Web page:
I am going to take this opportunity to introduce you to a saint that I have developed a special devotion to, St. Hannah. St. Hannah is the patron saint of childless wives and infertile women (whether they have children or not), and I strongly identify with her suffering. When I was going through active infertility treatments I spent a lot of time prayerfully conversing with her about my frustrations, my sorrows, and my pain. Since today is St. Hannah’s Feast Day I wanted to take this opportunity to help our readers get to know this little known saint a little better.
I first “met” Hannah through the book (not Catholic) Hannah’s Hope: Seeking God’s Heart in the Midst of Infertility, Miscarriage & Loss by Jennifer Saake and then the Catholic Infertility blog Hannah’s Tears Ministry. I have since read her story in the Bible so many times I felt like I knew her – or know her.
Hannah’s story is told at the very beginning of the first book of Samuel. Elkanah had two wives: Hannah and Peninnah. Peninnah and Elkanah had children (sons & daughters), but Hannah remained childless. The reading says
“When the day came for Elkanah to offer sacrifice, he used to give a portion each to his wife Peninnah and to all her sons and daughters, but a double portion to Hannah because he loved her, though the Lord had made her barren. Her rival, to upset her, turned it in to a constant reproach to her that the Lord had left her barren.” (~ 1 Samuel 1:4 – 6, NAB)
I think it’s key here that the author of this book says “a double portion to Hannah because he loved her.” Elkanah wanted Hannah to be viewed as equal in the temple, he wanted her to feel special. He knew that Peninnah reproached Hannah for being barren and he wanted her to feel loved and honored. Some have even speculated that Hannah was the favored wife of Elkanah. The passage goes on to show us that Elkanah was greatly troubled by Hannah’s sorrow over her barrenness: “Her husband Elkanah used to ask her: ‘Hannah why do you weep and why do you refuse to eat? Why do you grieve? Am I not more to you than ten sons?” (1 Samuel 1:8)
If you’re infertile, or if you know someone who is, you know that this is not an uncommon conversation. My husband and I have had it more than once during our journey so I can really relate to Hannah. She feels broken, she’s wondering to herself “what’s wrong with me? Why does Peninnah get to be a mother? Look how mean and nasty she is to me!” and Elkanah is simply thinking “Hannah has everything she needs and I love her? Why isn’t that enough?”
The next part of the story makes me laugh every time I read it.
Hannah rises early in the temple and is seen by the priest Eli. While she’s praying Hannah begins to weep. She says “O Lord of hosts, if you look with pity on the misery of your handmaid, if you remember me and do not forget me, if you give your handmaid a male child I will give him to the Lord for as long as he lives neither wine nor liquor shall he drink and no razor shall ever touch his head.” (1 Samuel 1:11) and while Eli watches her pray he thinks that she’s drunk and says to her “How long will you make a drunken show of yourself? Sober up from your wine!” (1 Samuel 1:14) She’s so upset that he thinks that she’s drunk! While I’ve never been in prayer in a public place and become so upset that I’ve been mistaken for being drunk, I have had people look at me – and I can only imagine what they’ve been wondering.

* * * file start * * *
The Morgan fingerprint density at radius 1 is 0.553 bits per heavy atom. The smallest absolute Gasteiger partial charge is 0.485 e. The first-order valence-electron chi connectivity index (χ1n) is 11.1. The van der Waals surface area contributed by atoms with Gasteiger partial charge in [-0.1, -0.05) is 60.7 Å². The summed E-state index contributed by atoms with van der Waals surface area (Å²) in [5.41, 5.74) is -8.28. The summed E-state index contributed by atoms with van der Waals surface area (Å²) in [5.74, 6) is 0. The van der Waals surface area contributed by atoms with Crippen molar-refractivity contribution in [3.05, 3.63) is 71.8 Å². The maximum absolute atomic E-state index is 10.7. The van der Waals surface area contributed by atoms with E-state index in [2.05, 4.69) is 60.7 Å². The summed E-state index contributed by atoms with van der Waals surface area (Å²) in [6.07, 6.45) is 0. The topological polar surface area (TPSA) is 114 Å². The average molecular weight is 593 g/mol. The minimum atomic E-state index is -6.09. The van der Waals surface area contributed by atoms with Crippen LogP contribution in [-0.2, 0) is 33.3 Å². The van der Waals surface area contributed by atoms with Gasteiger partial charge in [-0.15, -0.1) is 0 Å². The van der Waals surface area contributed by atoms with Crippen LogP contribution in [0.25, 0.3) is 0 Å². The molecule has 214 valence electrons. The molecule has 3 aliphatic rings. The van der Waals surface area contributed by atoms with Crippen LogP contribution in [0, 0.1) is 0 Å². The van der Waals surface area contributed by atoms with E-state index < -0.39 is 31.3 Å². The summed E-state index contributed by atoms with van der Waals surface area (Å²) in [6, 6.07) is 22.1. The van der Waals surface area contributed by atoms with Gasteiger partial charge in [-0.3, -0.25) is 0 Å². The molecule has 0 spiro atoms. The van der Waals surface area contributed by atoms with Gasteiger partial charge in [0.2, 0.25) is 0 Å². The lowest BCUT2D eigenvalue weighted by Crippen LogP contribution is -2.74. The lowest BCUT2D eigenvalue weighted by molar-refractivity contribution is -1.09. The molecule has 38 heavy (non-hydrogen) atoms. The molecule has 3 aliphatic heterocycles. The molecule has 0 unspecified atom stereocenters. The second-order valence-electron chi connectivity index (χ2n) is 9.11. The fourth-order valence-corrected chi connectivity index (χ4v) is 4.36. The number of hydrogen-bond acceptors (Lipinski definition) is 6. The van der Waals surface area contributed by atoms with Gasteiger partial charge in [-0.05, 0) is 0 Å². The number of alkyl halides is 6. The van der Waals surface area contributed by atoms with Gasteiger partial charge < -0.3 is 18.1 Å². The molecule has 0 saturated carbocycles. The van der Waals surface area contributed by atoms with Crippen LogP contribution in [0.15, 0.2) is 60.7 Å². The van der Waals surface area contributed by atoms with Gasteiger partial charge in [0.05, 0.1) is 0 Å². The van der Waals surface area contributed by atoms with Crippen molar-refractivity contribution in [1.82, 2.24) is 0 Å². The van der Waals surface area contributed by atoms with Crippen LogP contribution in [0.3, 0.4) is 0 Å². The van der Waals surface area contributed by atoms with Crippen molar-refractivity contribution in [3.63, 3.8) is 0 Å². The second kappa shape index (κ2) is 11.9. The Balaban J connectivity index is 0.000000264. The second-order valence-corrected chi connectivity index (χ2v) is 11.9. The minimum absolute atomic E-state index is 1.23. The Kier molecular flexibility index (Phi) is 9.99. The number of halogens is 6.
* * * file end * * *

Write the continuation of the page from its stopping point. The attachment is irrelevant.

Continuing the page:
Eli assures her that her request has been heard by the Lord and she goes on to give birth to a son, Samuel, whose name means “God heard.”
As she leaves Samuel at the temple (at the age of 3, after he’s been weaned) with Eli she offers up a beautiful prayer that some have said is similar to the Magnificat that Mary sends to God when she arrives at Elizabeth’s house (another infertile woman in the Bible who also conceives a son after many years of barrenness).
Hannah’s prayer begins:
“My heart exults in the Lord, my horn is exalted in my God. I have swallowed up my enemies; I rejoice in my victory. There is no Holy One like the Lord; there is no Rock like our God.” (1 Samuel 2:1-2)
The Magnificat begins:
“My soul proclaims the greatness of the Lord; my spirit rejoices in God my savior. For he has looked upon his handmaid’s lowliness; behold, from now on will all ages call me blessed. The Mighty One has done great things for me, and holy is his name.” (Luke 1:46 – 49)
Hannah disappears from the book of Samuel after the author tells us that the Lord blessed Hannah with three more sons and two daughters.
The greatest comfort that I have found in the Communion of Saints is not only that these holy people now reside with God and can intercede on our behalf (let’s face it, I need all of the help I can get), but that they were real people with real problems and real humanity. Hannah deeply felt the pain of infertility. Elkanah deeply felt the pain of his wife. The Lord blessed them with six children – in God’s time. The saints are there for us to serve as our guide and to help us understand that pain is a normal part of life, that it’s normal to beg & plead with God when we don’t think He hears us, that it’s normal to be confused about our call in life. St. Hannah is in heaven now and there are days when I can almost hear her saying “I understand.”
I don’t think that there’s any coincidence that St. Hannah’s day falls during Advent – the season of waiting. Hannah teaches us that good things come to those who wait. Hannah teaches us that the Lord wants to see our pain, the Lord wants us to lay our emotion at his altar. Hannah reminds us that husbands who love their wives want them to feel whole and loved and valued.
St. Hannah pray for the childless women and those women who long for another child who read this post today, intercede for us that we may soon join you in prayers of thanksgiving and celebration.